Apple is rumored to be teaming up with a major TV maker to sell Apple-branded TVs in the fall.
According to DailyTech, citing a former Apple executive, Apple’s TVs will be sold through Apple’s retail stores and will “blow Netflix and all those other guys away.”
We’ve heard this one before. So often, in fact, I’m inclined to roll my eyes. The TV business is hyper-competitive and hard.
But Apple has a big new technology that might make all the difference:
According to DailyTech, the iOS-powered displays will combine the Apple TV + iTunes in one box — a television set.
Apple has been rumored for years to be making a TV — it’s a major industry set to be disrupted. Apple’s latest Apple TV has done failry well, selling millions of units, but Steve Jobs still describes it as a “hobby.”
Regarding the TV industry, here is what Steve Jobs said last year at AllThingsD:
Q: Is it time to throw out the interface for TV? Does television need a new human interface.
A: The problem with innovation in the TV industry is the go-to-market strategy. The TV industry has a subsidized model that gives everyone a set top box for free. So no one wants to buy a box. Ask TiVo, ask Roku, ask us… ask Google in a few months. The television industry fundamentally has a subsidized business model that gives everyone a set-top box, and that pretty much undermines innovation in the sector. The only way this is going to change is if you start from scratch, tear up the box, redesign and get it to the consumer in a way that they want to buy it. But right now, there’s no way to do that….The TV is going to lose until there’s a viable go-to-market strategy. That’s the fundamental problem with the industry. It’s not a problem with the technology, it’s a problem with the go-to-market strategy….I’m sure smarter people than us will figure this out, but that’s why we say Apple TV is a hobby.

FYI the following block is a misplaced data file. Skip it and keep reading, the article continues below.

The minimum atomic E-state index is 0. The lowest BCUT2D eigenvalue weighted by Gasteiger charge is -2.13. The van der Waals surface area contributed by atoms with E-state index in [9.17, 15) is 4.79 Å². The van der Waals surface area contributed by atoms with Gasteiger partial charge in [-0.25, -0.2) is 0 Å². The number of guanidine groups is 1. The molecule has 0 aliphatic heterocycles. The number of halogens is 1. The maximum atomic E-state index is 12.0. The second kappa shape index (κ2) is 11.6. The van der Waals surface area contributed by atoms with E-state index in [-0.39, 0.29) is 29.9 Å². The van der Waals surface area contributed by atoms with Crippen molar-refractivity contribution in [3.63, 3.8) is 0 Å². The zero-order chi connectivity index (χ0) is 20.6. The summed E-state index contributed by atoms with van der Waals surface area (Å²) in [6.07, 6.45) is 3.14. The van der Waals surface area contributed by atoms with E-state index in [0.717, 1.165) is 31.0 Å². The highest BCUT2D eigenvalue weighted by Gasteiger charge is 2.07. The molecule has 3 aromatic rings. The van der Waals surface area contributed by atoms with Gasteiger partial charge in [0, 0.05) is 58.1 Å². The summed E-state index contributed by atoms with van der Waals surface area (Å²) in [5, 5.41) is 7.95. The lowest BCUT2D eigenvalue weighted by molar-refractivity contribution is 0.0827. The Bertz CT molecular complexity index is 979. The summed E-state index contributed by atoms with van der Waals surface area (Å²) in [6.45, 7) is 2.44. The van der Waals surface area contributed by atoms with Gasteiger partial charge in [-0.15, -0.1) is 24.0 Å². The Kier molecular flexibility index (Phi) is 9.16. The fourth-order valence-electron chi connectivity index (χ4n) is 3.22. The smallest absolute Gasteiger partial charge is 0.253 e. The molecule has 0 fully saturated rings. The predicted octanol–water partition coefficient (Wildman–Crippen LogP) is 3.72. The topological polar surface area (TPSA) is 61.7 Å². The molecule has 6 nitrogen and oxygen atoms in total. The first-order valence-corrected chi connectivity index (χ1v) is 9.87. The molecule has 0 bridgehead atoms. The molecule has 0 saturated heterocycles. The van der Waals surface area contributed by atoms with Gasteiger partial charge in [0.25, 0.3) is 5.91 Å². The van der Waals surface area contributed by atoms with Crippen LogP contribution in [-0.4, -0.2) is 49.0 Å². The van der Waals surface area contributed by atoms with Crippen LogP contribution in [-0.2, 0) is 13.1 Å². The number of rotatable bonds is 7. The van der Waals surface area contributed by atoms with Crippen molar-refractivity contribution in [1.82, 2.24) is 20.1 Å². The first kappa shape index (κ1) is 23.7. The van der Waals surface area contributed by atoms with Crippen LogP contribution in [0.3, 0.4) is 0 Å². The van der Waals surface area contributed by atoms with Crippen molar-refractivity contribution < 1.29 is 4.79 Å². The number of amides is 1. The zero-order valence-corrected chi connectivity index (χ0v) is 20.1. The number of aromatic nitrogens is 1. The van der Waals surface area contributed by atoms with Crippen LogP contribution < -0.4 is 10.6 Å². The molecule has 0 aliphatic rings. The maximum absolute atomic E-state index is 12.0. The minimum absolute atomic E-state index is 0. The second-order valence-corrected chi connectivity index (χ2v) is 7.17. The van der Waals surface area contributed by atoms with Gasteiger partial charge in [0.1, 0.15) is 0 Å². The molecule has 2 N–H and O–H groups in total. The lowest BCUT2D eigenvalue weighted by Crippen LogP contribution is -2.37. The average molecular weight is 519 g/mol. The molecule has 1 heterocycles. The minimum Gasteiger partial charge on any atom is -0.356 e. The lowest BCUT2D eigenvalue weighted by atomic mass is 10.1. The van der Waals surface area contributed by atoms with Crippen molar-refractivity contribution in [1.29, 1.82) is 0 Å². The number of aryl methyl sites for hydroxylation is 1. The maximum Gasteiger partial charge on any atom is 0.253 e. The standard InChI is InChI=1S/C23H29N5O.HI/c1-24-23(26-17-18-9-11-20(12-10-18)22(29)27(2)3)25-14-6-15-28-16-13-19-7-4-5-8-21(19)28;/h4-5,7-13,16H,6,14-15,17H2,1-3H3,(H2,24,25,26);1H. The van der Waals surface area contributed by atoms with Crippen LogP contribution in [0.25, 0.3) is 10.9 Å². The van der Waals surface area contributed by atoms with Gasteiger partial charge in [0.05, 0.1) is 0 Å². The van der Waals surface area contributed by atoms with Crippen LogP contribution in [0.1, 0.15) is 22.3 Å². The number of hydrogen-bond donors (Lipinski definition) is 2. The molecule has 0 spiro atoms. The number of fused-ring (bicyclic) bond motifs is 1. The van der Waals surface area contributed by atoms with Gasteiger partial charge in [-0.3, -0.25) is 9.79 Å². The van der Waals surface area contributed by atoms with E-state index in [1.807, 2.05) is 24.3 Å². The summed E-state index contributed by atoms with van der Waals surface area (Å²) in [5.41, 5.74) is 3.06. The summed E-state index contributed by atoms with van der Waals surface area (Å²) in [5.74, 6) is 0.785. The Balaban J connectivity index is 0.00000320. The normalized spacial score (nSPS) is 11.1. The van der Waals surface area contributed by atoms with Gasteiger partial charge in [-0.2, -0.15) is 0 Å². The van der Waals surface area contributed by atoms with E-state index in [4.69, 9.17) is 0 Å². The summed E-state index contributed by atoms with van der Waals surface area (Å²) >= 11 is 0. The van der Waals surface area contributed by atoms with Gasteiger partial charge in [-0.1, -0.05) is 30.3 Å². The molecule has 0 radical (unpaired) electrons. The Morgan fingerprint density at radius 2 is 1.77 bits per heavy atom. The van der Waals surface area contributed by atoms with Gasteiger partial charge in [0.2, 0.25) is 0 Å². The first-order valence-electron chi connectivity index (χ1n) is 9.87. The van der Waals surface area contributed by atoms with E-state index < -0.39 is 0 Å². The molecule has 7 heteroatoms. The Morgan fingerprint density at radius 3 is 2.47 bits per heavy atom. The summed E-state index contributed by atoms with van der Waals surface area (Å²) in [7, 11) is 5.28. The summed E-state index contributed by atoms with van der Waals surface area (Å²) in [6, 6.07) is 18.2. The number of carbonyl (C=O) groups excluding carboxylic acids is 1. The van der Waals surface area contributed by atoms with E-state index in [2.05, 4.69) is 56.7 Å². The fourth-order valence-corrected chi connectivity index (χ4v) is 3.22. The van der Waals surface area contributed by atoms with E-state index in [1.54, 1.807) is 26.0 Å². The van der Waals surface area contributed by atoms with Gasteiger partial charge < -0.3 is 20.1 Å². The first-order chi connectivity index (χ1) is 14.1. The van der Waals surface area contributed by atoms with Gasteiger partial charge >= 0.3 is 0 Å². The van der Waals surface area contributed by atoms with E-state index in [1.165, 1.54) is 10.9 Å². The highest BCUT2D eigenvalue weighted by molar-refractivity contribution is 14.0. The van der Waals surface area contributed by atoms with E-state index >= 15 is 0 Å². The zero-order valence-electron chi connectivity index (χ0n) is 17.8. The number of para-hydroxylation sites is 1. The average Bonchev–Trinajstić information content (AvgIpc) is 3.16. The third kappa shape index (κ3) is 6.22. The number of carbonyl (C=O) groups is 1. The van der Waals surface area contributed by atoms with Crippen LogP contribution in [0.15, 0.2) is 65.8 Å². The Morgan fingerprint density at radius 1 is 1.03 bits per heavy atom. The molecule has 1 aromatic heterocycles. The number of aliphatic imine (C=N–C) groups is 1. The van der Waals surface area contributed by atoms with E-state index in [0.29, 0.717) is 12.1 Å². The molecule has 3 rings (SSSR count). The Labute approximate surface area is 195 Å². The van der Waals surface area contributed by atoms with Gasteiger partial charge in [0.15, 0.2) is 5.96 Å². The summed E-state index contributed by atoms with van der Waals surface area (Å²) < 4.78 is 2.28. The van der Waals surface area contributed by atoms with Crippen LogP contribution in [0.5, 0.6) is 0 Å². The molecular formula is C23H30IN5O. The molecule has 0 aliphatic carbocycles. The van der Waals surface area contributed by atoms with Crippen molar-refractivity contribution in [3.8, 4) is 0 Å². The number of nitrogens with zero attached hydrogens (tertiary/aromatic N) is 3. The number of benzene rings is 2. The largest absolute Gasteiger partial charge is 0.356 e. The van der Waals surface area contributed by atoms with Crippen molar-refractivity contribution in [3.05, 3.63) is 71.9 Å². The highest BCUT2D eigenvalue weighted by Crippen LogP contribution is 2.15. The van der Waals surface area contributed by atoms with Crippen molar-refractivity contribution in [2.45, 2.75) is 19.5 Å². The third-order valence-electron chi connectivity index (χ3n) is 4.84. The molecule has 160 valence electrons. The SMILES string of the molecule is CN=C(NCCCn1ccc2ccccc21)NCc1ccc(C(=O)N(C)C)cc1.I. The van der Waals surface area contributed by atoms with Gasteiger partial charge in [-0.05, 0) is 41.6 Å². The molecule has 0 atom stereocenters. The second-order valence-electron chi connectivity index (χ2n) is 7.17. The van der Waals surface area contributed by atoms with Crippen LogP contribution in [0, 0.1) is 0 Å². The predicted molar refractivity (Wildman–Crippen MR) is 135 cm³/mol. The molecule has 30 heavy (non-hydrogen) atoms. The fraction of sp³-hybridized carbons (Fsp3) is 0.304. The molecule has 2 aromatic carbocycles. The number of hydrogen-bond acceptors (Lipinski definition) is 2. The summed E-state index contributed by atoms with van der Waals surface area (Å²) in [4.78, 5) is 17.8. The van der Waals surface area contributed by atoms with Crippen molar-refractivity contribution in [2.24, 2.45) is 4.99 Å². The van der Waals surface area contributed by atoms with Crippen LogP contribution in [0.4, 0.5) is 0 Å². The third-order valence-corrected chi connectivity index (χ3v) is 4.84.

The big difference now is that Apple has a killer technology that allows Apple to bypasses the cable carriers: AirPlay.
AirPlay is Apple’s go-to-market strategy. AirPlay could be the value-add that convinces consumers to buy an Apple-branded TV.
Apple will continue to distribute content through iTunes and The App Store. Customers’ iPhones, Macs and iPads will be the portals to content (bypassing the cable companies’ set-top boxes), allowing them to play their own content — or Hollywood’s — on the big screen via AirPlay built in.
The App Store will serve up TV shows, movies, videos and music, as well as new classes of apps like games and living-room oriented stuff we haven’t seen yet.
Apple already has a huge entertainment ecosystem. With this in place, an Apple-branded TV doesn’t seem so farfetched. Anyone disagree?